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June 11, 2021

Latin American cuisine is exotic, varied, and exquisite.  Each of the Latin American countries can prepare a different dish from the same ingredients.

That is why it is so interesting and nice to visit the different countries that make up this region to learn about culture, history, traditions, and especially to know and taste the most varied food and beverage preparations.

However, something is going on in the north of South America. There is a kind of debate or dispute around a specific food and its place of origin.

Yes, we are talking about the arepa, that delicious food that any palate loves, whether Latin or not, but it has not been known for sure if it is a food native to Venezuela or Colombia.

Do you have the same doubt? Don't worry, you are not the only one, on the internet you can find about 2,370,000 associated results and answers to this particular question. So today we will try to answer the frequently asked question: Where are arepas from?

The arepa is a dough or corn flour cake of circular and flattened shape that is commonly cooked roasted or fried, it can be eaten as a main dish or as a side dish, alone or stuffed, and at any meal of the day.

The arepa is a common food in Venezuela and Colombia, however, in other Latin American countries corn is necessary for the preparation of various dishes, for example in El Salvador they eat "pupusas", and in Mexico "gorditas".

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Where was the first Arepa prepared?

It is exceedingly difficult to know. What is known is that the arepa is a pre-Columbian food it existed before the arrival of the Spaniards to America and together with the yucca, to make cazabe, it was part of the basic diet of the natives.

In pre-Columbian times there was no distinction between the current territories of Colombia and Venezuela, so it is difficult to say in which specific territory this food was first prepared.

For the indigenous people, the arepa was their daily bread, and this was due to the good climatic conditions of the region for the cultivation of corn, which made it become an abundant food and allowed different Colombian and Venezuelan tribes to consume it.

Where did the name "Arepa" come from?

This word possibly comes from the Cumanagotos, a tribe located in what is today the State of Sucre, in Venezuela.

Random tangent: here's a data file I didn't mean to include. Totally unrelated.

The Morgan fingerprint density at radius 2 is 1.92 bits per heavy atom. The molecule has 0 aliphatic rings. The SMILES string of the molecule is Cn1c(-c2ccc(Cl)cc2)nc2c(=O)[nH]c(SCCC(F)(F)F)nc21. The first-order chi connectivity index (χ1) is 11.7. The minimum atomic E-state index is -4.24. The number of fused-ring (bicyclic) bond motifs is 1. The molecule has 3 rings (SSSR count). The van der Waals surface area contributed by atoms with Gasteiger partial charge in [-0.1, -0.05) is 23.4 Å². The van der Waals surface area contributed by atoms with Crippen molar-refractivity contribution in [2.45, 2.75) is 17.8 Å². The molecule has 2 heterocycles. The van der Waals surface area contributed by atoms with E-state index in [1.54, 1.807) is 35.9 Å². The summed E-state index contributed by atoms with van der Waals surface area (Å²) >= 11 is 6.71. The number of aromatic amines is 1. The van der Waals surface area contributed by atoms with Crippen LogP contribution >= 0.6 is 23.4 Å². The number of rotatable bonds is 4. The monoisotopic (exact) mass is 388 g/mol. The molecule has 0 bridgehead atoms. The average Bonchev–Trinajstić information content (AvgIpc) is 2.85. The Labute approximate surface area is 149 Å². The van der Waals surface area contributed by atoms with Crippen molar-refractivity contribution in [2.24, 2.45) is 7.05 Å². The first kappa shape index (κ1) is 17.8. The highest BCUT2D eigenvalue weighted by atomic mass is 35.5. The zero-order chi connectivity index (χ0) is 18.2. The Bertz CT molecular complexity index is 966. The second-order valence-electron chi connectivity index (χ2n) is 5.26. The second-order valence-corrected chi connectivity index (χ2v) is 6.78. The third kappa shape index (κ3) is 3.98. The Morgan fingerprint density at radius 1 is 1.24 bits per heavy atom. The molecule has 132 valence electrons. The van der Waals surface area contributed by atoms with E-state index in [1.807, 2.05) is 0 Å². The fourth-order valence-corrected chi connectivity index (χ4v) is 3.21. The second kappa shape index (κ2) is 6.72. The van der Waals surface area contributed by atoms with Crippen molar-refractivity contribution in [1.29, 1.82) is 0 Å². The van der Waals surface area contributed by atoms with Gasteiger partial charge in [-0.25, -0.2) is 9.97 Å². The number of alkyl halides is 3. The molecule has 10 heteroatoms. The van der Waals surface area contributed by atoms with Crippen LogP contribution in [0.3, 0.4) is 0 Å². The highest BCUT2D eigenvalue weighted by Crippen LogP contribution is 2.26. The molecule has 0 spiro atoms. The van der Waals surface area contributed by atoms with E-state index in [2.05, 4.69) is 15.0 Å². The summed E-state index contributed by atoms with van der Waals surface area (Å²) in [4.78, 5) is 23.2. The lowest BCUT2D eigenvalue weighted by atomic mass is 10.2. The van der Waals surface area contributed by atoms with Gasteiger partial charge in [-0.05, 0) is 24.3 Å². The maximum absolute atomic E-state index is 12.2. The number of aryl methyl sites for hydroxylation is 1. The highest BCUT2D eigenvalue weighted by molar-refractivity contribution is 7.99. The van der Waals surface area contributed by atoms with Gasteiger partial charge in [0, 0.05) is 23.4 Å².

These Indians called corn "erepa", the basic ingredient to prepare this food. However, this does not mean that the origin of the arepa comes directly from this area, it is simply a fact that the Spaniards heard and recorded when they arrived there.

 Another version indicates that the word Arepa comes from the word "Aripo", which is a kind of griddle or "Budare" made of clay used by the natives to cook the arepas.

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What is the difference between the Venezuelan Arepa and the Colombian Arepa?

It is difficult to delimit from which specific region the arepas come from, however, the Venezuelan arepa and the Colombian arepa can be easily distinguished from each other, since they have notorious differences that you will learn about below:

  • For the preparation of the dough, the Venezuelan arepa is prepared only with cornflour, water and salt, while butter and oil are added to the Colombian corn flour.

 

  • In Colombia, precooked arepas are usually sold packaged, while in Venezuela, precooked corn flour is sold for home preparation, the best-known brands being Harina P.A.N, Juana, Demasa, CASA and Venezuela.

 

  • The biggest difference lies in the filling. Venezuelan arepas can be served to accompany lunch, or they can be a lunch in themselves.

For example, they can be filled with meat, black beans, ripe plantains, chicken, avocado or eggs. In Venezuela arepas are named according to their filling,

for example, the "pelúa" arepa has shredded meat and grated yellow cheese, while the "reina pepiada" has a mixture of shredded chicken with avocado and mayonnaise.

In Colombia, on the other hand, many arepas usually have nothing inside, or just a little butter and cheese on top, but are commonly consumed as a side dish.

     

    • According to some researchers, there are at least 42 different ways of preparing the Colombian arepa. In the case of the Venezuelan arepa, there are at least 20 different types of arepas.

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    In conclusion, Venezuelans will say that arepas are from Venezuela, and Colombians will say that arepas are from Colombia, and why not? Arepas represent the gastronomy, history, and culture of both countries.

    Regardless of whether they are roasted, fried or baked arepas, whether they are stuffed or colored, whether they are sweet or savory, arepas are delicious in each of their presentations, wherever they come from.

    Undoubtedly, the arepa is a Caribbean food, specifically from the north of South America and it is not necessary to debate about them, it is better to eat them and enjoy them with much Latin pride.